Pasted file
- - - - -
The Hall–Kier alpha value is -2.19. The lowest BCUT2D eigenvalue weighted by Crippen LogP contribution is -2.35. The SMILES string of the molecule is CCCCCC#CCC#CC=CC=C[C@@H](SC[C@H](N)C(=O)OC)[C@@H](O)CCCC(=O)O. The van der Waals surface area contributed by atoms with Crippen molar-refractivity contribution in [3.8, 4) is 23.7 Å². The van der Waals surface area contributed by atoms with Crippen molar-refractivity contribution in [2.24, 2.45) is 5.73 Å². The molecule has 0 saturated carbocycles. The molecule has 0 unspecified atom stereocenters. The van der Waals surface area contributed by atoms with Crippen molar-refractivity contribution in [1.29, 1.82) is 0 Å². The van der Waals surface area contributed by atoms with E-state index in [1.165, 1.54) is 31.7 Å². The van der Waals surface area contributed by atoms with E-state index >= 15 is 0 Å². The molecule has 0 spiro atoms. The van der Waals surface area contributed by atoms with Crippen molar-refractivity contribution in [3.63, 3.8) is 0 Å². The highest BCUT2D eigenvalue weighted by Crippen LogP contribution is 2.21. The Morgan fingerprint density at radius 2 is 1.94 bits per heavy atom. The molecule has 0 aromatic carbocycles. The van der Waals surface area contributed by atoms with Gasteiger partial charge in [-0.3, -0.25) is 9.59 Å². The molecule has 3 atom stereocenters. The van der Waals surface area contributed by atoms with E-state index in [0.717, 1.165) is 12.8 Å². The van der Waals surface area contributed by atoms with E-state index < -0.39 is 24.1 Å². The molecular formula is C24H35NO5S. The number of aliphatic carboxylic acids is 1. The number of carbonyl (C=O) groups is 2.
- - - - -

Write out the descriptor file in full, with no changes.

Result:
The Hall–Kier alpha value is -2.19. The lowest BCUT2D eigenvalue weighted by Crippen LogP contribution is -2.35. The SMILES string of the molecule is CCCCCC#CCC#CC=CC=C[C@@H](SC[C@H](N)C(=O)OC)[C@@H](O)CCCC(=O)O. The van der Waals surface area contributed by atoms with Crippen molar-refractivity contribution in [3.8, 4) is 23.7 Å². The van der Waals surface area contributed by atoms with Crippen molar-refractivity contribution in [2.24, 2.45) is 5.73 Å². The molecule has 0 saturated carbocycles. The molecule has 0 unspecified atom stereocenters. The van der Waals surface area contributed by atoms with Crippen molar-refractivity contribution in [1.29, 1.82) is 0 Å². The van der Waals surface area contributed by atoms with E-state index in [1.165, 1.54) is 31.7 Å². The van der Waals surface area contributed by atoms with E-state index >= 15 is 0 Å². The molecule has 0 spiro atoms. The van der Waals surface area contributed by atoms with Crippen molar-refractivity contribution in [3.63, 3.8) is 0 Å². The highest BCUT2D eigenvalue weighted by Crippen LogP contribution is 2.21. The Morgan fingerprint density at radius 2 is 1.94 bits per heavy atom. The molecule has 0 aromatic carbocycles. The van der Waals surface area contributed by atoms with Gasteiger partial charge in [-0.3, -0.25) is 9.59 Å². The molecule has 3 atom stereocenters. The van der Waals surface area contributed by atoms with E-state index in [0.717, 1.165) is 12.8 Å². The van der Waals surface area contributed by atoms with E-state index < -0.39 is 24.1 Å². The molecular formula is C24H35NO5S. The number of aliphatic carboxylic acids is 1. The number of carbonyl (C=O) groups is 2.